You don’t have to hit the upper Midwest for trophy muskellunge.
Case in point is this monster of a trophy muskie taken earlier this month from Melton Hill Reservoir near Knoxville, Tennessee:
The 43-pound, 14-ounce, 51-inch behemoth caught on March 2 is a pending Volunteer State record, according to the Tennessee Wildlife Resources Agency, but it almost never was.
Stephen Paul’s big muskie challenges one of the state’s oldest fishing records — a 42-8 muskie caught by Kyle F. Edwards on April 27, 1983, the TWA said.
However, the self-described catch-and-release fisherman said if the muskie had not died in the net following the 20-minute fight, he would have released it.
“I’m a really big catch-and-release guy,” Paul, a Nashville resident, told the Tennessean (read more here). “We got it in the boat and took some pictures real quick and then tried to let it go, but it just wouldn’t go. The fight had been just so extreme that I think it exhausted itself. It was only out of the water for a really short time.”
The fish’s demise was the only reason for Paul to weigh it in for record consideration, the TWA said in a news release.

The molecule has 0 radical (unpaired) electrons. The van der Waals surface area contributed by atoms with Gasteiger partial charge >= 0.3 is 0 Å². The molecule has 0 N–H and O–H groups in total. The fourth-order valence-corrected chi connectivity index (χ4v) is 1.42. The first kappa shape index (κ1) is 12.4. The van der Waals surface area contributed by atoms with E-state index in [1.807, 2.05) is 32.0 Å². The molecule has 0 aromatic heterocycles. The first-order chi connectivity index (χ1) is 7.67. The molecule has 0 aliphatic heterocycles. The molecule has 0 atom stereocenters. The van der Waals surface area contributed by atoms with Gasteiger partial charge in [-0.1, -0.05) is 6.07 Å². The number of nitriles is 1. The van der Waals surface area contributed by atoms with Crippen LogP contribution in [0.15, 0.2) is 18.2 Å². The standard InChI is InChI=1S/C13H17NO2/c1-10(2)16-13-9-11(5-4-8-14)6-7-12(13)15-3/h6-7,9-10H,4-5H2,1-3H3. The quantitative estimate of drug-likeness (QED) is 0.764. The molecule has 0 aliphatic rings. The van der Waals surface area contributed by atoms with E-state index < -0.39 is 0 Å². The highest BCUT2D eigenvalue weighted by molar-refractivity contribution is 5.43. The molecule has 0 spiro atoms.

After the catch was made, the angler contacted TWRA Fisheries Technician Paul Shaw who tried, but was unable to find certified scales near the area where the fish was caught. Shaw then contacted Reservoirs Fisheries Biologist John Hammonds and Regional Fisheries Coordinator Bart Carter, who met Paul in Dandridge about three hours later to weigh and verify the new pending state record fish. — From TWRA news release.
TWRA officials measured the muskie at 51 3/8 inches long with a girth of 23½ inches. That’s a size that would be a catch of a lifetime for most muskie anglers.
TWRA Fisheries Biologist Jim Negus estimated the fish to be between 12 and 15 years old, ” but Melton Hill musky have been known to reach 50 inches by age 10,” according to the release.
By comparison, a muskie in Wisconsin takes about 17 years to reach that size. Tennessee muskies, which are on the southern end of the species’ range, simply have a faster growth rate.
“The musky is an apex predator and a tremendous sport fish native to Tennessee,” Hammonds said in the TWRA news release. “They put on a remarkable fight, once hooked and are typically very difficult to catch. A musky over 50 inches in length is extremely difficult to hook and land, and is considered to be a ‘fish of a lifetime’ for most musky anglers.”
Pending certification of the fish in the TWRA office in Nashville, Paul’s fish is expected to be listed as new record.